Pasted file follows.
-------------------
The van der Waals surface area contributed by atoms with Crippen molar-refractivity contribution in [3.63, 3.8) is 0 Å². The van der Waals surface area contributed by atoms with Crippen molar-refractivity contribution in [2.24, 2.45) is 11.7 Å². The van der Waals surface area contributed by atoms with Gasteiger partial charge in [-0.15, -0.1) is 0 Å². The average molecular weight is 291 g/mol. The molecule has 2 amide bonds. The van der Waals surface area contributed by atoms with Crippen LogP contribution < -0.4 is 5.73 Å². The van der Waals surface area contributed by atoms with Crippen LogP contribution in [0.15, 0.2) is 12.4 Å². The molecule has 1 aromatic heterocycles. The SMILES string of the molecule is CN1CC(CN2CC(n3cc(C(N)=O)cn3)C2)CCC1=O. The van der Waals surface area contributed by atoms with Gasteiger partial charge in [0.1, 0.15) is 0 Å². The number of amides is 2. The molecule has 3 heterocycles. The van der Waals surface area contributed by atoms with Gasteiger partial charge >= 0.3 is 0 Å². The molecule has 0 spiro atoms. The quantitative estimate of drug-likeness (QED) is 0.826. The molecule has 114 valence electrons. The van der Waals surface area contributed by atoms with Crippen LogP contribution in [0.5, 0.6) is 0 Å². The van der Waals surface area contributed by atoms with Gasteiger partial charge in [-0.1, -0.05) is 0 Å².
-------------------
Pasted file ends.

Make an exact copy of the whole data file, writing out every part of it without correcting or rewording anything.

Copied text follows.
The van der Waals surface area contributed by atoms with Crippen molar-refractivity contribution in [3.63, 3.8) is 0 Å². The van der Waals surface area contributed by atoms with Crippen molar-refractivity contribution in [2.24, 2.45) is 11.7 Å². The van der Waals surface area contributed by atoms with Gasteiger partial charge in [-0.15, -0.1) is 0 Å². The average molecular weight is 291 g/mol. The molecule has 2 amide bonds. The van der Waals surface area contributed by atoms with Crippen LogP contribution < -0.4 is 5.73 Å². The van der Waals surface area contributed by atoms with Crippen LogP contribution in [0.15, 0.2) is 12.4 Å². The molecule has 1 aromatic heterocycles. The SMILES string of the molecule is CN1CC(CN2CC(n3cc(C(N)=O)cn3)C2)CCC1=O. The van der Waals surface area contributed by atoms with Gasteiger partial charge in [0.1, 0.15) is 0 Å². The number of amides is 2. The molecule has 3 heterocycles. The van der Waals surface area contributed by atoms with Gasteiger partial charge >= 0.3 is 0 Å². The molecule has 0 spiro atoms. The quantitative estimate of drug-likeness (QED) is 0.826. The molecule has 114 valence electrons. The van der Waals surface area contributed by atoms with Crippen LogP contribution in [0.5, 0.6) is 0 Å². The van der Waals surface area contributed by atoms with Gasteiger partial charge in [-0.1, -0.05) is 0 Å².